Telecoms Ministry unveils phone discounts for journalists [Daily Star, The (Lebanon)]
(Daily Star, The (Lebanon) Via Acquire Media NewsEdge) BEIRUT: The Telecoms Ministry announced Thursday a new discounted phone package exclusively for journalists, offering members of media unions 50 percent off phone services from mtc touch.
The brief news conference at the Phoenicia Hotel was disrupted slightly when head of the Press Federation refused to sign the agreement due to disagreements over particular clauses in the document.
A representative from mtc touch told The Daily Star that implementation of the new discount package for media members would be delayed briefly but would go into effect soon.
Telecoms Minister Nicolas Sehnaoui said he was co-signing the deal in "the name of the Lebanese people's support of the press and freedom of expression."
Lebanon's telephone rates are some of the most expensive in the world. Despite recent upgrades to the network to offer new services, such as a 3G data plan, basic rates are higher than the rest of the world and prohibitively expensive for many people.
The special journalists plan would offer 800 minutes of talk time and 80 text messages for $49 a month.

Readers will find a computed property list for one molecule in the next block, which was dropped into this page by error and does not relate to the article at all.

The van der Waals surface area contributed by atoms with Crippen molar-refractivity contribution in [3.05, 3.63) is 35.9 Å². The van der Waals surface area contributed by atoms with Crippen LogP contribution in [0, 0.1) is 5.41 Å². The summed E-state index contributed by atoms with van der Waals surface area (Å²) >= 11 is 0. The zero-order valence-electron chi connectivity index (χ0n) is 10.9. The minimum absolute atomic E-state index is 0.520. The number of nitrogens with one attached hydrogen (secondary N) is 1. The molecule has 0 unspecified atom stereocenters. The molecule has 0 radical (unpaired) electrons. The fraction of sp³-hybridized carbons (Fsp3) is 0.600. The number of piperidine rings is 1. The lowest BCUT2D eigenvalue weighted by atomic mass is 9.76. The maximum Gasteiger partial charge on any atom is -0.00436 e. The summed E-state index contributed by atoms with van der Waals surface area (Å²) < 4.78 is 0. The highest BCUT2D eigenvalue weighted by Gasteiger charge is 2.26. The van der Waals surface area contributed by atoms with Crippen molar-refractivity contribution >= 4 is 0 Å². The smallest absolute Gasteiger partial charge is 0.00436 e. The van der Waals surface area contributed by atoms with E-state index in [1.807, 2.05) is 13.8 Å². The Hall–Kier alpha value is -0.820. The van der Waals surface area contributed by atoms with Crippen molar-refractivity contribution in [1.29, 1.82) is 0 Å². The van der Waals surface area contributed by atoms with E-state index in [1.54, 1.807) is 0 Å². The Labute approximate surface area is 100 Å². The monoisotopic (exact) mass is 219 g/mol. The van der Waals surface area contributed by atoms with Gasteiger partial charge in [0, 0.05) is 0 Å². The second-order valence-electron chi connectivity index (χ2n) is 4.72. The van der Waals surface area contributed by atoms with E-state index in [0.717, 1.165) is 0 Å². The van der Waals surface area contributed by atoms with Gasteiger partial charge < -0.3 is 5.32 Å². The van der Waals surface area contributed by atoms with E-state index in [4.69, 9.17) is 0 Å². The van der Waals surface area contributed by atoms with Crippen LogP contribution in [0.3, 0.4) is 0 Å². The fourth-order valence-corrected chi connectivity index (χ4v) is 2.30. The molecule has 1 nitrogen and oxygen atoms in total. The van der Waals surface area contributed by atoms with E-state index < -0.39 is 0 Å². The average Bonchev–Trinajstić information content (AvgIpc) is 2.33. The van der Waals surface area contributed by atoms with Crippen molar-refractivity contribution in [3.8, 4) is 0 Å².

Members at the news conference did not comment on the ethical concerns raised by the press receiving special privileges from the government.
Sehnaoui said he implemented the measure because he believed journalists deserved a special compensation for the service they provided to the country.
"Because they risk their lives, because they work relentlessly, and because they are the expression of the unique characteristic that still exists in Lebanon which is free speech and free press," Sehnaoui said.
The country was recently ranked in the bottom half of Reporters Without Borders' Press Freedom Rankings, placing 101 out of 179 countries surveyed. The country's press is heavily partisan and almost entirely backed by political patrons. Press freedom in Lebanon does rank well when compared to Middle Eastern monarchies.
Despite political backing, financial difficulties plague many of the newspapers and television stations in the country. There have been large layoffs at some outlets and organizational consolidations at others. Low pay and delayed payments are the norm. Sehnaoui said his ministry would be working to offer journalists other exclusive services soon.
When asked about why journalists should get preferential services over other occupations, Sehnaoui said many other jobs that need to use the phone have benefits that cover the cost, while journalists don't.
Once the plan is implemented for the Journalists Union and Press Federation, the discounted plan is expected to be expanded to many of the country's other media syndicates, which would include photographers and audiovisual journalists.
"Communication is becoming their main working tool overall," Sehnaoui said. "We are working to offer a comprehensive service for the press corps from the photographer to the editor."
Head of the Press Syndicate, Mohammad Baalbaki, praised the initiative as strengthening the relationship between the state and the press.
"It is very important for mtc touch to help Lebanese journalists," he said.
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